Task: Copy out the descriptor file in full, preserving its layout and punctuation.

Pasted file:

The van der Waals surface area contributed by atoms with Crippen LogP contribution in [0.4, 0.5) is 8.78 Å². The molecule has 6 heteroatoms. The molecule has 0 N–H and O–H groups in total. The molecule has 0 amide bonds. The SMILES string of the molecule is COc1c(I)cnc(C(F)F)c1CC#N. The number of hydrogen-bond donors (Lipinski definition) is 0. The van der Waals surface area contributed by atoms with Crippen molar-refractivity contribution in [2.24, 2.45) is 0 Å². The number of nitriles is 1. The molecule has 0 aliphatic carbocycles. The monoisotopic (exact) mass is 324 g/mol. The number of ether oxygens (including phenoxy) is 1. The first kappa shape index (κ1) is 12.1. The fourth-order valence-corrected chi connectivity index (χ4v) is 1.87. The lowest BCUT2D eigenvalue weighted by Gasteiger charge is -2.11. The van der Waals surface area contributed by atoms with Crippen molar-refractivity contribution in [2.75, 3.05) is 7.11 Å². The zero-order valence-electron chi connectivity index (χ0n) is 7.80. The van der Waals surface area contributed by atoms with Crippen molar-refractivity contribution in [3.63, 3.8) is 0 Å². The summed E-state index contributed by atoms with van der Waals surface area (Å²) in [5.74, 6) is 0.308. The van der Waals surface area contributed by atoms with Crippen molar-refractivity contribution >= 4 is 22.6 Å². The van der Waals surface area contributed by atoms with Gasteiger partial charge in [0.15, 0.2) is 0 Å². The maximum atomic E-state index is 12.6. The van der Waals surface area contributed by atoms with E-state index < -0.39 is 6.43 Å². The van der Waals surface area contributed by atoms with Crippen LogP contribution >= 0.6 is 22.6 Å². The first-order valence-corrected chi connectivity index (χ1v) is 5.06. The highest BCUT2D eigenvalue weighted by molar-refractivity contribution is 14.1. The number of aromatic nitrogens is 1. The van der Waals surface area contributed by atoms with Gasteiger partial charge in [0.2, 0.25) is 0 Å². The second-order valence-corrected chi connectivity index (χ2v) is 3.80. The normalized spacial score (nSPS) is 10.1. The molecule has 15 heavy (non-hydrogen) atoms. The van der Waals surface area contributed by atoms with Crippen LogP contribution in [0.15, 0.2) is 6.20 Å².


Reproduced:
The van der Waals surface area contributed by atoms with Crippen LogP contribution in [0.4, 0.5) is 8.78 Å². The molecule has 6 heteroatoms. The molecule has 0 N–H and O–H groups in total. The molecule has 0 amide bonds. The SMILES string of the molecule is COc1c(I)cnc(C(F)F)c1CC#N. The number of hydrogen-bond donors (Lipinski definition) is 0. The van der Waals surface area contributed by atoms with Crippen molar-refractivity contribution in [2.24, 2.45) is 0 Å². The number of nitriles is 1. The molecule has 0 aliphatic carbocycles. The monoisotopic (exact) mass is 324 g/mol. The number of ether oxygens (including phenoxy) is 1. The first kappa shape index (κ1) is 12.1. The fourth-order valence-corrected chi connectivity index (χ4v) is 1.87. The lowest BCUT2D eigenvalue weighted by Gasteiger charge is -2.11. The van der Waals surface area contributed by atoms with Crippen molar-refractivity contribution in [2.75, 3.05) is 7.11 Å². The zero-order valence-electron chi connectivity index (χ0n) is 7.80. The van der Waals surface area contributed by atoms with Crippen molar-refractivity contribution in [3.63, 3.8) is 0 Å². The summed E-state index contributed by atoms with van der Waals surface area (Å²) in [5.74, 6) is 0.308. The van der Waals surface area contributed by atoms with Crippen molar-refractivity contribution >= 4 is 22.6 Å². The van der Waals surface area contributed by atoms with Gasteiger partial charge in [0.15, 0.2) is 0 Å². The maximum atomic E-state index is 12.6. The van der Waals surface area contributed by atoms with E-state index < -0.39 is 6.43 Å². The van der Waals surface area contributed by atoms with Crippen LogP contribution >= 0.6 is 22.6 Å². The first-order valence-corrected chi connectivity index (χ1v) is 5.06. The highest BCUT2D eigenvalue weighted by molar-refractivity contribution is 14.1. The number of aromatic nitrogens is 1. The van der Waals surface area contributed by atoms with Gasteiger partial charge in [0.2, 0.25) is 0 Å². The second-order valence-corrected chi connectivity index (χ2v) is 3.80. The normalized spacial score (nSPS) is 10.1. The molecule has 15 heavy (non-hydrogen) atoms. The van der Waals surface area contributed by atoms with Crippen LogP contribution in [0.15, 0.2) is 6.20 Å².